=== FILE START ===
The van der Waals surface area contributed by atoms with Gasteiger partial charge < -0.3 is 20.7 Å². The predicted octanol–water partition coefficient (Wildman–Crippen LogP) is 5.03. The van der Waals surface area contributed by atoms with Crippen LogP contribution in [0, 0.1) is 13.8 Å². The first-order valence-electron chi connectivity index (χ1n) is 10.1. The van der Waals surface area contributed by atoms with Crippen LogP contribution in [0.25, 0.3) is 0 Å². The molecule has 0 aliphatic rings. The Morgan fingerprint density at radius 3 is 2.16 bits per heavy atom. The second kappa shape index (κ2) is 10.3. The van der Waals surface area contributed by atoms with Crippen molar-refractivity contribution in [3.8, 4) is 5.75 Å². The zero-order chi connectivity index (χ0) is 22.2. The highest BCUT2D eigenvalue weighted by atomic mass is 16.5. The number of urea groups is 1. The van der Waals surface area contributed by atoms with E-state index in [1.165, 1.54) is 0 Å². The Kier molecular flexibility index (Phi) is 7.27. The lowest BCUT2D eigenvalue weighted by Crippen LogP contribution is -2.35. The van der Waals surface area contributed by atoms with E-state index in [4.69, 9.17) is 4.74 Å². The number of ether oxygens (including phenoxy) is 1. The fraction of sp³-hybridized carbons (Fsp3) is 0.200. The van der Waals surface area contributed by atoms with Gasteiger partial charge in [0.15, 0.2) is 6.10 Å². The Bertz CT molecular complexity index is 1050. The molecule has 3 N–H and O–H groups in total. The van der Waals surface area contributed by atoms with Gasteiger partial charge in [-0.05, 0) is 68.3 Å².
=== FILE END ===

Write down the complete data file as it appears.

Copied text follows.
The van der Waals surface area contributed by atoms with Gasteiger partial charge < -0.3 is 20.7 Å². The predicted octanol–water partition coefficient (Wildman–Crippen LogP) is 5.03. The van der Waals surface area contributed by atoms with Crippen LogP contribution in [0, 0.1) is 13.8 Å². The first-order valence-electron chi connectivity index (χ1n) is 10.1. The van der Waals surface area contributed by atoms with Crippen LogP contribution in [0.25, 0.3) is 0 Å². The molecule has 0 aliphatic rings. The Morgan fingerprint density at radius 3 is 2.16 bits per heavy atom. The second kappa shape index (κ2) is 10.3. The van der Waals surface area contributed by atoms with Crippen molar-refractivity contribution in [3.8, 4) is 5.75 Å². The zero-order chi connectivity index (χ0) is 22.2. The highest BCUT2D eigenvalue weighted by atomic mass is 16.5. The number of urea groups is 1. The van der Waals surface area contributed by atoms with E-state index in [1.165, 1.54) is 0 Å². The Kier molecular flexibility index (Phi) is 7.27. The lowest BCUT2D eigenvalue weighted by Crippen LogP contribution is -2.35. The van der Waals surface area contributed by atoms with E-state index in [4.69, 9.17) is 4.74 Å². The number of ether oxygens (including phenoxy) is 1. The fraction of sp³-hybridized carbons (Fsp3) is 0.200. The van der Waals surface area contributed by atoms with Gasteiger partial charge in [0.15, 0.2) is 6.10 Å². The Bertz CT molecular complexity index is 1050. The molecule has 3 N–H and O–H groups in total. The van der Waals surface area contributed by atoms with Gasteiger partial charge in [-0.05, 0) is 68.3 Å².